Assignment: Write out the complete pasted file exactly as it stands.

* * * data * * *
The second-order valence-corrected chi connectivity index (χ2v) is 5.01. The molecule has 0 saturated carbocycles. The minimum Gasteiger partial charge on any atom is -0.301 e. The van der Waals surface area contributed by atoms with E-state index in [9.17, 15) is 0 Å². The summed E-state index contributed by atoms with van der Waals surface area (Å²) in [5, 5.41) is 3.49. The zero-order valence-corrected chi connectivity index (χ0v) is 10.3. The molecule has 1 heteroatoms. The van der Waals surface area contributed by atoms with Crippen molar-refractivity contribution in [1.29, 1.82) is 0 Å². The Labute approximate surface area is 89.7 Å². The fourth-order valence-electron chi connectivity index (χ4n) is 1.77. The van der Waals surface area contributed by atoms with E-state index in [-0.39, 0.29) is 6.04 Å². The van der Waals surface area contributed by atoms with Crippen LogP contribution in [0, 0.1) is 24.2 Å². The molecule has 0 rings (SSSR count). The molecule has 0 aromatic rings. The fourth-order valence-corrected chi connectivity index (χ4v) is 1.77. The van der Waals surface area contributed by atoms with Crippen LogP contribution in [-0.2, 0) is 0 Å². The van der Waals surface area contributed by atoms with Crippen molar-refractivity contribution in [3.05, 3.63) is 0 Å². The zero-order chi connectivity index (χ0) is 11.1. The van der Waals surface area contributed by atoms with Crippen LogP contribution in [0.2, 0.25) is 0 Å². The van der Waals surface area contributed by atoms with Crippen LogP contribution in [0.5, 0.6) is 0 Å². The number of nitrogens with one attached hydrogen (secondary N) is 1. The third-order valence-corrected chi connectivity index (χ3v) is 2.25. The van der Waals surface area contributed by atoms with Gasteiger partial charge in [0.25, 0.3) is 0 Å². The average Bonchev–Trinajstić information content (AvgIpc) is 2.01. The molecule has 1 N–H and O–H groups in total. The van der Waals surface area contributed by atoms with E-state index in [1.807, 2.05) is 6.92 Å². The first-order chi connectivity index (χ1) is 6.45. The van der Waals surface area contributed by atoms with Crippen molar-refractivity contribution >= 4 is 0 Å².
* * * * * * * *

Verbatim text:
The second-order valence-corrected chi connectivity index (χ2v) is 5.01. The molecule has 0 saturated carbocycles. The minimum Gasteiger partial charge on any atom is -0.301 e. The van der Waals surface area contributed by atoms with E-state index in [9.17, 15) is 0 Å². The summed E-state index contributed by atoms with van der Waals surface area (Å²) in [5, 5.41) is 3.49. The zero-order valence-corrected chi connectivity index (χ0v) is 10.3. The molecule has 1 heteroatoms. The van der Waals surface area contributed by atoms with Crippen molar-refractivity contribution in [1.29, 1.82) is 0 Å². The Labute approximate surface area is 89.7 Å². The fourth-order valence-electron chi connectivity index (χ4n) is 1.77. The van der Waals surface area contributed by atoms with E-state index in [-0.39, 0.29) is 6.04 Å². The van der Waals surface area contributed by atoms with Crippen LogP contribution in [0, 0.1) is 24.2 Å². The molecule has 0 rings (SSSR count). The molecule has 0 aromatic rings. The fourth-order valence-corrected chi connectivity index (χ4v) is 1.77. The van der Waals surface area contributed by atoms with Crippen LogP contribution in [-0.2, 0) is 0 Å². The van der Waals surface area contributed by atoms with Crippen molar-refractivity contribution in [3.05, 3.63) is 0 Å². The zero-order chi connectivity index (χ0) is 11.1. The van der Waals surface area contributed by atoms with Crippen LogP contribution in [0.2, 0.25) is 0 Å². The van der Waals surface area contributed by atoms with Crippen LogP contribution in [0.5, 0.6) is 0 Å². The number of nitrogens with one attached hydrogen (secondary N) is 1. The third-order valence-corrected chi connectivity index (χ3v) is 2.25. The van der Waals surface area contributed by atoms with Gasteiger partial charge in [0.25, 0.3) is 0 Å². The average Bonchev–Trinajstić information content (AvgIpc) is 2.01. The molecule has 1 N–H and O–H groups in total. The van der Waals surface area contributed by atoms with E-state index in [1.807, 2.05) is 6.92 Å². The first-order chi connectivity index (χ1) is 6.45. The van der Waals surface area contributed by atoms with Crippen molar-refractivity contribution >= 4 is 0 Å².